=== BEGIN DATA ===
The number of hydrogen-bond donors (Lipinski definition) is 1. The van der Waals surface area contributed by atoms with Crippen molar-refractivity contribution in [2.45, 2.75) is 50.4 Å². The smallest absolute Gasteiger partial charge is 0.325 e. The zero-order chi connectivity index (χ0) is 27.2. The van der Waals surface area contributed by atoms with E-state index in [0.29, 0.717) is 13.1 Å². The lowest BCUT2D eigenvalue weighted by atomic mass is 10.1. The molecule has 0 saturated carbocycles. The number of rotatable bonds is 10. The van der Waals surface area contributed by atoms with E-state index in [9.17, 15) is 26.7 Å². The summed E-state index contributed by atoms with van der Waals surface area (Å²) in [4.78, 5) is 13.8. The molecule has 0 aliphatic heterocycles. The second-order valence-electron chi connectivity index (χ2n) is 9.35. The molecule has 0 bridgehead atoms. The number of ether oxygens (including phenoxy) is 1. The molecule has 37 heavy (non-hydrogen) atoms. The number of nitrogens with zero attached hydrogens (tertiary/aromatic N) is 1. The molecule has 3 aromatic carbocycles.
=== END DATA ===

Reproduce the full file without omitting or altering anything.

The number of hydrogen-bond donors (Lipinski definition) is 1. The van der Waals surface area contributed by atoms with Crippen molar-refractivity contribution in [2.45, 2.75) is 50.4 Å². The smallest absolute Gasteiger partial charge is 0.325 e. The zero-order chi connectivity index (χ0) is 27.2. The van der Waals surface area contributed by atoms with E-state index in [0.29, 0.717) is 13.1 Å². The lowest BCUT2D eigenvalue weighted by atomic mass is 10.1. The molecule has 0 saturated carbocycles. The number of rotatable bonds is 10. The van der Waals surface area contributed by atoms with E-state index in [9.17, 15) is 26.7 Å². The summed E-state index contributed by atoms with van der Waals surface area (Å²) in [4.78, 5) is 13.8. The molecule has 0 aliphatic heterocycles. The second-order valence-electron chi connectivity index (χ2n) is 9.35. The molecule has 0 bridgehead atoms. The number of ether oxygens (including phenoxy) is 1. The molecule has 37 heavy (non-hydrogen) atoms. The number of nitrogens with zero attached hydrogens (tertiary/aromatic N) is 1. The molecule has 3 aromatic carbocycles.